Volume 73, Number 37 | January 14 - 20, 2004


From baths to basketball: The Carmine Rec. story

By Judith Stiles

Aisha Delacruz, left, and Asia Salas at Carmine Recreation Center.

In the privacy of City Hall, behind closed doors, the Manhattan borough president criticized the average New Yorker for being disheveled and downright smelly. This city official was clever enough not to go public with the sentiment and instead tried to remedy the problem by expanding the facilities at the corner of Clarkson St. and Varick St. to include 75 more showers for men and 22 showers for women — built all before the new year. . .before Jan. 1, 1912.

The land had been acquired by the city of New York and the new Carmine Bath House was named after Nicholas Carman, a colonial-era vestryman at Trinity Church. Although Manhattan Borough President George McAneny built what was considered a luxurious amount of showers for the community residents, he included only two bathtubs for men and two for women.

Instead of more tubs, a large portion of the budget went to furnishing the Carmine Bath House with “benches, weights, mats rigs, spring boards, vaulting horses, climbing ropes, poles, ladders, clubs, medicine balls, bean bags, basket ball goals, and other appurtenances to be found in up-to-date gymnasia.”

Thus a new Greenwich Village landmark was born, the Carmine Recreation Center, which would become in the next 90 years a home away from home for neighborhood youth, and the best deal in town if you want to join a health club.

Fifty-five years after George McAneny installed the first “basket ball goals,” a young lad named Ray Pagan showed up at “Carmine” to join a basketball team. Pagan loved the place so much he decided to stay for the next 37 years, eventually becoming the current Youth Director of the Greenwich Village Basketball League. He is a neighborhood legend, a father figure, and a mentor to over 700 boys and girls in the league. Everybody knows Ray Pagan.

“Our program gives children something to look forward to on weekends and more important, it gives them a sense of belonging,” said Pagan, drawing on his own experience. Along with coaches such as Ernesto Bustamante and Ishmael Delancy, Pagan works hard to create a sports environment where all children can learn about basketball.

“Basketball is not for kids to sit on the bench,” he explained. “Some kids can’t make their school team, but they are still young and ready to learn. So here the coaches get all the kids in the game for a meaningful amount of time,” Pagan stated firmly.

At Carmine, countless children, boys and girls have hurried up those old steps to the gym to be on time for their own important b-ball game. Baseball and soccer coach Ray Scardapane played basketball in his youth at the rec center, and now his two sons, Craig and Brent, enjoy the teams, the competition and mostly the chance to find a good pickup game now and then.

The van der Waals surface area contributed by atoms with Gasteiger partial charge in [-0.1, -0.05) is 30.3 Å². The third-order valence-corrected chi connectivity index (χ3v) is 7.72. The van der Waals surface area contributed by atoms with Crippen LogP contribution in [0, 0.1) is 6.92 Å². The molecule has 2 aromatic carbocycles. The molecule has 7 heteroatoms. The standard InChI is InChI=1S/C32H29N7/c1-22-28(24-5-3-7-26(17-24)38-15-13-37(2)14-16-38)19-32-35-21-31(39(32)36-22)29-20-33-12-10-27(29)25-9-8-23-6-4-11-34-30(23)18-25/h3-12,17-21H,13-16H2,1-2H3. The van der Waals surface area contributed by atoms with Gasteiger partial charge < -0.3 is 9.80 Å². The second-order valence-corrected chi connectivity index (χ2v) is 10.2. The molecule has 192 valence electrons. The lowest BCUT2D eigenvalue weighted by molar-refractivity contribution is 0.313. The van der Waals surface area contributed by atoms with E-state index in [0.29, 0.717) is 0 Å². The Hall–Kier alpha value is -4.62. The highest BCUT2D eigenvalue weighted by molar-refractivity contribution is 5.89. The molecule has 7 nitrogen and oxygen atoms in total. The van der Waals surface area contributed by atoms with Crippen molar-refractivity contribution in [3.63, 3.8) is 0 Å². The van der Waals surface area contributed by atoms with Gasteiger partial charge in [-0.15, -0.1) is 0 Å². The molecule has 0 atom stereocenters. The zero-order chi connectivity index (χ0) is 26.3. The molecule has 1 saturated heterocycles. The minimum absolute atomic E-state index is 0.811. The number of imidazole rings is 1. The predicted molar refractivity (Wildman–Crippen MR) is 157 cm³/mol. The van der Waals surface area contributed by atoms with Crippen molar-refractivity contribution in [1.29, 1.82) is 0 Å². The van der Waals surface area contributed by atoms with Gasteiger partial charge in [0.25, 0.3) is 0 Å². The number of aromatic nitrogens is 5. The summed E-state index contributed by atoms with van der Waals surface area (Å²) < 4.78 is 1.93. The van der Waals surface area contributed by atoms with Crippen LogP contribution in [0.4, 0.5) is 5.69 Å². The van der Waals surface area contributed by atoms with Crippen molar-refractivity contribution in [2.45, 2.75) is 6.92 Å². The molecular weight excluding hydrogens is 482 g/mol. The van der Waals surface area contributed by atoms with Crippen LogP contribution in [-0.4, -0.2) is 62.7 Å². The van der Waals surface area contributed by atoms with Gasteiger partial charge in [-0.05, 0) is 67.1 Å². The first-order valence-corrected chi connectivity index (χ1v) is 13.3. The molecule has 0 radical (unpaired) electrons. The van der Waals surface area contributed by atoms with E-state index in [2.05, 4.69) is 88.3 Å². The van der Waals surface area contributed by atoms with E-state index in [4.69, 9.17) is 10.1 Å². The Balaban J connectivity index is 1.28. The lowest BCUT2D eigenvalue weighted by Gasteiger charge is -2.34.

On Friday afternoons you might find neighborhood baseball coach Brian McKenna playing with his son, young Brian, and several buddies, a sight that is rare in this day and age of highly structured and expensive youth sports programs.

Thanks to team sponsors such as Villa Mosconi and Arturo’s Restaurant, the New York City Parks and Recreation Department does not charge any child to join the basketball league. There are a whopping 79 teams, 12 players on a team, and all the coaches are volunteers.

The Greenwich Village Basketball League is 41 years old and through the doors have passed several notable athletes, including Carmen Guzman, who is a freshman star on the University of Alabama, Birmingham, women’s basketball team.

Like a proud father, Pagan excitedly described how a contingent of players and coaches from Carmine recently attended an all-star tournament at Long Island University to watch Guzman play.

In a big city that often seems scary and unwelcoming to a child, Greenwich Village is fortunate to have the Carmine Recreation Center as a place where kids can hang out, play sports and have fun.

Aisha Delacruz, now 13 years old, has been coming to the rec center since she was 3. “Once I got hit in the head with a basketball in front of all my friends,” lamented Aisha, “but I was fine, I’m not a girly-girl.”

Wedged in between her friends, who were attentively listening to Aisha, she eloquently summed up the Carmine experience by saying, “My friends here are like a posse. No, I take that back. . .we are a just a group of really good friends, and everybody loves this place because it is so much fun here at Carmine.”


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